**Added.** Thanks to the comment of abx below I understood that there was a big gap in the reasoning, and $M$ doesn't need to be a fiber bundle.

**Example.** I'll construct an example $S$ of a complex surface that admits a submersion to an elliptic curve $E$ but that is not a fiber bundle over $E$. Then $M$ can be taken as $S\times E'$, where $E'$ is any elliptic curve (and $M$ admits a submersion to $E\times E'$).

So, let's start with the elliptic curve $E$ and any complex curve $C_1$ (say of genus $>2$) that admits a fixed point free involution $\sigma_1$. Now take any degree two cover $C_2$ of $E$ with ramifications (so that the genus of $C_2$ is $>1$). Let $\sigma_2$ be the corresponding involution of $C_2$. Finally consider the quotient of $C_1\times C_2$ by $\mathbb Z_2 $ that is acting on the $C_1$ factor by $\sigma_1$ and on the $C_2$ factor by $\sigma_2$. The resulting suface $(C_1\times C_2)/\mathbb Z_2$ admits a submersion to $E$.

**(corrected) Old answer.** The fact that such a manifold is a submersion implies that all fibers are smooth. As the above example shows, the submersion doesn't need to be a fiber bundle, but in case it *is* a fiber bundle something can be said.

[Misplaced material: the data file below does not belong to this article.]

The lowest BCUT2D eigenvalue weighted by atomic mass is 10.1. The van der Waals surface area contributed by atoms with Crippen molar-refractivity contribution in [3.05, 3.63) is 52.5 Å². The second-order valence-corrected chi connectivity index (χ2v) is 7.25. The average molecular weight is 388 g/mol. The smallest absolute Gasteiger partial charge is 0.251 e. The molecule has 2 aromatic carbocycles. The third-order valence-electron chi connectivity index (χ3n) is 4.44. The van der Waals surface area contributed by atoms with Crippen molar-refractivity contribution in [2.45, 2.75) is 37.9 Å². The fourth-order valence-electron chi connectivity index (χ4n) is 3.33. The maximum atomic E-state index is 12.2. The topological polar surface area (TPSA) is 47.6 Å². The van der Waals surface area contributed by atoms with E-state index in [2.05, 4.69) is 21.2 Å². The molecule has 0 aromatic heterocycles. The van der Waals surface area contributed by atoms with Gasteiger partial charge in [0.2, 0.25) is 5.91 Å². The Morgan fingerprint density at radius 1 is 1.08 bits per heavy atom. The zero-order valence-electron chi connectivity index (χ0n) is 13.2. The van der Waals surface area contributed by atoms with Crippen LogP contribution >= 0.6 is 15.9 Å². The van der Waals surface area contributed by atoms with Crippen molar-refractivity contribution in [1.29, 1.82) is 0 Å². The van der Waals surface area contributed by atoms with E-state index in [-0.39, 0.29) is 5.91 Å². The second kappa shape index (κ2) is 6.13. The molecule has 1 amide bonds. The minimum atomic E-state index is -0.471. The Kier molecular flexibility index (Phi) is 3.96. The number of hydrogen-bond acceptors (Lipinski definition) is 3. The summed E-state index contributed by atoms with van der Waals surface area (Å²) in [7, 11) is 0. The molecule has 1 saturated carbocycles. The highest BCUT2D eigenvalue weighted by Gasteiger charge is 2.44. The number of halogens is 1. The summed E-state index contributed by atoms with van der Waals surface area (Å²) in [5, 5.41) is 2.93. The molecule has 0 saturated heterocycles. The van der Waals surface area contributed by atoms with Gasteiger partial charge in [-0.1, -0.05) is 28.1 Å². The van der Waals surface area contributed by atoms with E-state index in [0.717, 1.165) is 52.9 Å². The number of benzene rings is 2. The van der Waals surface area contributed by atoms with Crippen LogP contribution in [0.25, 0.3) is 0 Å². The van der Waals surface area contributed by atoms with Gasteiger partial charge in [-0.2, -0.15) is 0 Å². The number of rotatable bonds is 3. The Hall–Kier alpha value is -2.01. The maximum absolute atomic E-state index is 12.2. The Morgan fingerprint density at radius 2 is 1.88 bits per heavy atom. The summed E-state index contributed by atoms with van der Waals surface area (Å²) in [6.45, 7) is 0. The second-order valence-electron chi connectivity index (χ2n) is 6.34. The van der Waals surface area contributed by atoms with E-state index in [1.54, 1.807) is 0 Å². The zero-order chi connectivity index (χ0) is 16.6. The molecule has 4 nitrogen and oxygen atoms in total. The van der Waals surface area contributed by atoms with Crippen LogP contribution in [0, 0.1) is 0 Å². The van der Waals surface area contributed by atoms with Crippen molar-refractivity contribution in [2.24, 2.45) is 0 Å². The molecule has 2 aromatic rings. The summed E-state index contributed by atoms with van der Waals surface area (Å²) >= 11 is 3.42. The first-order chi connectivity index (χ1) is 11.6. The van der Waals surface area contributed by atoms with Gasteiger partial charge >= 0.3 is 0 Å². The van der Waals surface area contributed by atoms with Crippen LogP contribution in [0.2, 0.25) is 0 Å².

Namely, one can say that the fiber bundle is isotrivial, i.e. all fibers are isomorphic curves. Indeed, we can associate to such a manifold a holomorphic map from $\mathbb C^2$ to the corresponding Teichmüller space, and since the latter space is a bounded domain, the map is constant.

At the same time we can't claim that the fibration is trivial, it can be isotrivial. Indeed, one can find curves $\Sigma$ that admit a non-trivial holomorphic action of $\mathbb Z^4$ on them. Then we can take a quotient of $\Sigma\times \mathbb C^2$ by such an action. It should not be hard to classify all such actions for small $2g-2=\chi(\Sigma)$, but I guess that for larger $g$ this might be difficult.